Wood stoves are a great way to bring warmth, ambiance and relief from heating bills to your home, but they must be properly sized and installed to provide safe, efficient heat.
Insulating a home to an R-value of 15 can bring energy savings of up to 50 percent. Custom Blow-In-Blanket Systems deliver seamless fiberglass insulation that will not settle or deteriorate over time.
New technology and smart packaging bring fireplaces to small places. These electric fireplaces are upscale furniture pieces that can be assembled with ease and plugged in anywhere for warmth and beauty.
As chimneys age, they begin to deteriorate and threaten the safety of the home. Relining an existing chimney can be tricky, but a flexible steel lining system makes difficult applications easier.
More than one-third of Americans use fireplaces, wood stoves and other fuel-fired appliances as primary heat sources in their homes. Unfortunately, many people are unaware of the fire risks when heating with wood and solid fuels.
Radiant floor heating has been used for centuries. The Romans channeled hot air under the floors of their villas. The Koreans channeled hot flue gases under their floors before venting them up the chimney. In the 1930s, architect Frank Lloyd Wright piped hot water through the floors of many of his buildings. Some home builders' surveys have shown that, if given a choice, most new home owners prefer radiant floor heat over other types of systems.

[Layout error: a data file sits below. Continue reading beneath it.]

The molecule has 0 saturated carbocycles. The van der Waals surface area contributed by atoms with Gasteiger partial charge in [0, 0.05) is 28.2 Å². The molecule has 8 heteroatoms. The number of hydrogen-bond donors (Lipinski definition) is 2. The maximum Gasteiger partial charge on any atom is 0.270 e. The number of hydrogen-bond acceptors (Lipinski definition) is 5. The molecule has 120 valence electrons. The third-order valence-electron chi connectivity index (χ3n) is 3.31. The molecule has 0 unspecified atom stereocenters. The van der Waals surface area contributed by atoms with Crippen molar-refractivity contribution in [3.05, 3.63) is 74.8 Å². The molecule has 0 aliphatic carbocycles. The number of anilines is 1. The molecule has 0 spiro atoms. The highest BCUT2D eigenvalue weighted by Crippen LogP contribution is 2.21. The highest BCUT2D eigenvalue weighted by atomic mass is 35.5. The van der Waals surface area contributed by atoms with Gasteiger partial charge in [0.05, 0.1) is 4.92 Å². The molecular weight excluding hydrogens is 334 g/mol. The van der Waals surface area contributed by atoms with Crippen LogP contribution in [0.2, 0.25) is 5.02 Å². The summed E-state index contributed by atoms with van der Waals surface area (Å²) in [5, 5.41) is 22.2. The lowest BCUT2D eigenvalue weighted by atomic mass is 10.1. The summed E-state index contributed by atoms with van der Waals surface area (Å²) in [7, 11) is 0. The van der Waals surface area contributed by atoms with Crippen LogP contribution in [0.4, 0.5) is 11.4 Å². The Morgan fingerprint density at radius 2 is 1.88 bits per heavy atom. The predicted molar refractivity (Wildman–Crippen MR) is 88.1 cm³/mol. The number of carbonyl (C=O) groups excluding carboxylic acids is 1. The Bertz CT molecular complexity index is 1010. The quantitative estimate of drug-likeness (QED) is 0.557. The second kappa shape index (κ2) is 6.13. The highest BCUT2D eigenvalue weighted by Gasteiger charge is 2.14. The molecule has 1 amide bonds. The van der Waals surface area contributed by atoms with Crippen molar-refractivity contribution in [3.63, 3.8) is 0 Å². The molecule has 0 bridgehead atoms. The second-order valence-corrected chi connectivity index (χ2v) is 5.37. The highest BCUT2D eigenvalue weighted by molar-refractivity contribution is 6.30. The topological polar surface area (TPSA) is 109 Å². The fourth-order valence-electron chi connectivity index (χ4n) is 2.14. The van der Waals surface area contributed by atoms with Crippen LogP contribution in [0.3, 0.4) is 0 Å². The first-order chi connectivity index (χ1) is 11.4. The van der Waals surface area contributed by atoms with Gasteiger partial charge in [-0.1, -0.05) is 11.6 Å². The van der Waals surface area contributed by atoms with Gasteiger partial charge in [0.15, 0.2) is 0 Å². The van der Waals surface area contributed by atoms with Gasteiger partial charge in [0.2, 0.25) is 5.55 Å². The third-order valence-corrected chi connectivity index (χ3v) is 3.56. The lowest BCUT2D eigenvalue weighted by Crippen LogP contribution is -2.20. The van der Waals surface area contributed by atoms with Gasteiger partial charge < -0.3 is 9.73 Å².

In our modern, high-tech society, we don't think much about some of the electronic gadgets in our homes. Take, for example, the ever-present thermostat—a staple of American households for decades. It usually takes the shape of an unassuming box on the wall, but that modest device controls the comfort of your family on the coldest day in January and the hottest day in July.
There are several methods to reduce or even replace the use of an air conditioning system by using non-mechanical ways to keep your home cool when it's hot outside.
Adding (retrofitting) a solar space heating system to your home is one way to combat increasing energy costs and to raise your home's market value. The two major types of solar retrofits are active systems (requiring mechanical energy and hardware such as pumps and fans to distribute heat) and passive systems (which depend on the natural circulation of a fluid for heat movement).
Electricity is a versatile but precious energy source. Because it is needed for refined power equipment such as computers and medical machinery, when it is used for less-refined needs such as heating it should be used as efficiently as possible.